Whether a modest string around the tree or a massive production in the vein of Clark Griswold, you’ll need to be plugged into the grid.
Numerous power companies operate in Florida, but the biggest is Florida Power & Light. Fittingly, they’ve got the biggest names in Florida lobbying working on their behalf.
Their extensive roster includes Brian Ballard, Brady Benford and Chris Dorworth of Ballard Partners; Travis Blanton of Johnson & Blanton; Ron Book; Fred Karlinsky of Greenberg Traurig; Candice Ericks of Ericks Consultants; Bill Rubin, Heather Turnbull, Melissa Akeson and Christopher Finkbeiner of Rubin Turnbull & Associates; Capital City Consulting; Frank Mayernick, Tracy Mayernick and Rob Johnson of The Mayernick Group; Sean Pittman of the Pittman Law Group; David Ramba and Allison Carvajal of Ramba Consulting Group; and Screven Watson of Screven Watson & Associates.
For those keeping track, that list includes three firms that consistently rank in among the top-5 earning firms every quarter.
Another of those top firms, GrayRobinson, may not be advocating for FPL, but they’re certainly in the room whenever utility legislation is up for discussion.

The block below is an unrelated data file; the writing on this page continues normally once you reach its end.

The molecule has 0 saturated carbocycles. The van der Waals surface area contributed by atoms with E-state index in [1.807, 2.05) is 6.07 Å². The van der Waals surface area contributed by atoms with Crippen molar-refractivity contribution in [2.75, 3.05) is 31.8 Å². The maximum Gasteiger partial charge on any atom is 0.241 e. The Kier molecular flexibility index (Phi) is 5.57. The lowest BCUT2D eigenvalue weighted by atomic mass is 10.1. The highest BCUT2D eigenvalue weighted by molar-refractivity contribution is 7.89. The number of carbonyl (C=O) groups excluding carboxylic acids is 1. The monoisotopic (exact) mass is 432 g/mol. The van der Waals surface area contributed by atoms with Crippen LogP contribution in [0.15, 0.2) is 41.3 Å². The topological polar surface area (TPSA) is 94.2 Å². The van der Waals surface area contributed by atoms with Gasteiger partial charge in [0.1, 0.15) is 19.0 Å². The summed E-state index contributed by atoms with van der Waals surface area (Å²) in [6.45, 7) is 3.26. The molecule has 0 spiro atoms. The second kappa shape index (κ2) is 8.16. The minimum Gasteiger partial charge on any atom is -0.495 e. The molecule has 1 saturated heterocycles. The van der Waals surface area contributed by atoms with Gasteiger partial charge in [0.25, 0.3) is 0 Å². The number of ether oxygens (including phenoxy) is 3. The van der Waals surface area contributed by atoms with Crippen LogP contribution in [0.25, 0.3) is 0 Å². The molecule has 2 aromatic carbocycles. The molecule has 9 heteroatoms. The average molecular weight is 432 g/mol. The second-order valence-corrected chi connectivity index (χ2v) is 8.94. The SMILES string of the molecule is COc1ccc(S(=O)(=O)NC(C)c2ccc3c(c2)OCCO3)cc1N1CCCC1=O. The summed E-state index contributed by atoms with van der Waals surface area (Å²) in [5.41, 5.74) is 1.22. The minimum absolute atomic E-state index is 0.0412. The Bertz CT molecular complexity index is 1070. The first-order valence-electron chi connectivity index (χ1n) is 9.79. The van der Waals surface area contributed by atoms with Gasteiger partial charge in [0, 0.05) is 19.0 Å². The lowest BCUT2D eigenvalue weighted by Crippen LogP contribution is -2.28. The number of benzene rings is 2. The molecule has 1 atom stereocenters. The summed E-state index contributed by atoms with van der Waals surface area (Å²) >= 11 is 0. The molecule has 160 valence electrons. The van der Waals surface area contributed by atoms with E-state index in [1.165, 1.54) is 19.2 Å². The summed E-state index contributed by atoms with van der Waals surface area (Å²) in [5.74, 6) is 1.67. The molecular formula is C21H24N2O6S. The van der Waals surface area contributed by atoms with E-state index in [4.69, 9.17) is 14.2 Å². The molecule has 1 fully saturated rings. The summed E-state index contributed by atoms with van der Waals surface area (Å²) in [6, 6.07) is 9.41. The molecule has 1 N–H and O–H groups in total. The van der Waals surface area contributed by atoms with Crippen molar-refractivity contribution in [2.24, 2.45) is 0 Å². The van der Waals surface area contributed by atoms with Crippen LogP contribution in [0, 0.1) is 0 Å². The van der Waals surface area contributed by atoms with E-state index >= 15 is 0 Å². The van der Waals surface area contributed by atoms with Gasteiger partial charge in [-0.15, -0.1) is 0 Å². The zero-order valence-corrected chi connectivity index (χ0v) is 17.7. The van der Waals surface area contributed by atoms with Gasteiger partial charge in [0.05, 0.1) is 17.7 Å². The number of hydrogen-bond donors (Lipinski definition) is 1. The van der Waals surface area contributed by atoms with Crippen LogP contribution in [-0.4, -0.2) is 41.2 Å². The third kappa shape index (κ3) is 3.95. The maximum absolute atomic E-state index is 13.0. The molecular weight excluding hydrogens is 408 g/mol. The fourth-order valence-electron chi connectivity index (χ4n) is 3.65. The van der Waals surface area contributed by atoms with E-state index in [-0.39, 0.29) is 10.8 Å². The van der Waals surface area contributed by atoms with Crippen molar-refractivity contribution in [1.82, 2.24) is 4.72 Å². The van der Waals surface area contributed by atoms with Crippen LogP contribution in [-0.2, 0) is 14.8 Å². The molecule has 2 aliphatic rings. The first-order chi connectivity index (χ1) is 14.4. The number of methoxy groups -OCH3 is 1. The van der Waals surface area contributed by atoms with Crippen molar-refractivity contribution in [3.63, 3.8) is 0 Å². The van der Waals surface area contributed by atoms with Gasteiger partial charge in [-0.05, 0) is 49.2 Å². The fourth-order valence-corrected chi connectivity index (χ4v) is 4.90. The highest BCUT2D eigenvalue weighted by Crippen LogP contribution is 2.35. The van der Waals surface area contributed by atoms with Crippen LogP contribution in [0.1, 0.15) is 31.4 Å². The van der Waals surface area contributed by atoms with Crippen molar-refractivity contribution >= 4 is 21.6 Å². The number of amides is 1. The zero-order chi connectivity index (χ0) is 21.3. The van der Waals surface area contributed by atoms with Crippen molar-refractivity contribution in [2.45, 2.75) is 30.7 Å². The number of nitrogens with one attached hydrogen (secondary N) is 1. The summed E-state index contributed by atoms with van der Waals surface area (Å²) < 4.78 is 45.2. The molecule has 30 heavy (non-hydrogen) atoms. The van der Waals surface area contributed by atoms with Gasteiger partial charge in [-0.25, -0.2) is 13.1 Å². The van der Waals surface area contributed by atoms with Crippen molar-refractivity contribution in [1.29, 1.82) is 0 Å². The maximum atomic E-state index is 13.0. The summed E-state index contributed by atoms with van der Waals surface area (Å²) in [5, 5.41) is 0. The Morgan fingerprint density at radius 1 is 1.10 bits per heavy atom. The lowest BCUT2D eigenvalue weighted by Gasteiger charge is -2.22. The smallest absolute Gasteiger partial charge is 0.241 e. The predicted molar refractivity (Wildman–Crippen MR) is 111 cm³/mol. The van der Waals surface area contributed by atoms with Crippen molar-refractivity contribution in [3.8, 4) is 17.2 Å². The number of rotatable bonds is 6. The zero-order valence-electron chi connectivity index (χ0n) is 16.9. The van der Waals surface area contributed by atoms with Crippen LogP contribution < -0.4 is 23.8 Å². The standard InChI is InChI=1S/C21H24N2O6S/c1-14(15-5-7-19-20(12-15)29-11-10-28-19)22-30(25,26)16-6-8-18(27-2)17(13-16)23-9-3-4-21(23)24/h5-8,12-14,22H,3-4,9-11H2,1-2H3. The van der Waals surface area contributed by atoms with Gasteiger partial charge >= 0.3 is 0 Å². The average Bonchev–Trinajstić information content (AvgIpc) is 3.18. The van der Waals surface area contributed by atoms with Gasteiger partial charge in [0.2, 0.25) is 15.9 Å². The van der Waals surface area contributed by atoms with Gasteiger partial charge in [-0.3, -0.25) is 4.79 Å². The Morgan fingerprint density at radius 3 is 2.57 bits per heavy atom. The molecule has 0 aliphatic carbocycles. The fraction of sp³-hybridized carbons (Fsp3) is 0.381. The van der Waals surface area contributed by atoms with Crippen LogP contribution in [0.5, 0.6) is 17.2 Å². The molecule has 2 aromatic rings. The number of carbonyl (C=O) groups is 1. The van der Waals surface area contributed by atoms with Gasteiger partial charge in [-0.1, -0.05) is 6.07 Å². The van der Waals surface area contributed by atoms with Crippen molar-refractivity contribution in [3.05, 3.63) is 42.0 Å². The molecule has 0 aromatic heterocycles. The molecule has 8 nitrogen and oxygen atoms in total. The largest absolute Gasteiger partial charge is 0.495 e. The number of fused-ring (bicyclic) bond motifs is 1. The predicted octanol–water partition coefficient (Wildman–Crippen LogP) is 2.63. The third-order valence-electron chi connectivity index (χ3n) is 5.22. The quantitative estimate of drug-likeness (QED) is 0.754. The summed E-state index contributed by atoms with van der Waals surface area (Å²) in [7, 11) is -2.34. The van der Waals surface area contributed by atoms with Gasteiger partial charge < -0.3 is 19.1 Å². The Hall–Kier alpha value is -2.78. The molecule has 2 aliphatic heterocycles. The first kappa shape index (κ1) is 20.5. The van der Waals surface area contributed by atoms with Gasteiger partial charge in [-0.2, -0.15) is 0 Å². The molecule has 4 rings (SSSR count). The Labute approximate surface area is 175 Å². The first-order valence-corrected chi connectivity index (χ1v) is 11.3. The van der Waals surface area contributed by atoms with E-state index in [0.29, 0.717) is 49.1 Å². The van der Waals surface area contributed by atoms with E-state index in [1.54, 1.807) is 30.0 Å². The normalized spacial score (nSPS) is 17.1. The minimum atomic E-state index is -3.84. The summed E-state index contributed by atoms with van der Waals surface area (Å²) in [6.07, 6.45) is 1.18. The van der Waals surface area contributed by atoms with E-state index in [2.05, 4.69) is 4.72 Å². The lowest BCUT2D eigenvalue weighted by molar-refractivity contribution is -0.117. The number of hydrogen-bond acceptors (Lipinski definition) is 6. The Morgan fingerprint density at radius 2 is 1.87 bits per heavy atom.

That’s because firm President Dean Cannon and lobbyists Kirk Pepper and Joseph Salzverg represent both the Florida Municipal Electric Association and the Florida Municipal Power Agency.
Then there’s the Florida Electric Power Coordinating Group, which represents member investor-owned electric utilities, rural electric cooperatives, and municipal electric utilities on environmental issues affecting the utility industry. Those issues tend to come up often in the capitol, so FCG has David Childs, Carl Eldred, Gary Hunter, Robert Manning and Michael Petrovich of Hopping Green & Sams keeping them apprised.
With lights on and the scene set, it’s finally time to pour some drinks. While Christmas is the perfect time for a glass of eggnog, most people will want to mix it up for their second beverage — maybe with a bottle of beer from one of the many craft breweries represented by the Florida Brewers Guild. The guild’s membership has had a rough go of it during the pandemic, but it would rougher if Josh Aubuchon and Mark Delegal of Delegal Aubuchon Consulting didn’t have their back in Tallahassee.
As we wrap up, let’s not forget the reason for the season. For many, the next few days have little to do with presents and Jolly Old Saint Nick. They’ll be using the next few days to count their blessings at the end of what’s been an unprecedentedly difficult year.
The religious community likely has little time to think about lobbying their lawmakers this holiday season, especially as their focus turns to helping the many Floridians in need. So it’s no surprise religious organizations across the state turn to the professionals when they need an intervention in the capital city.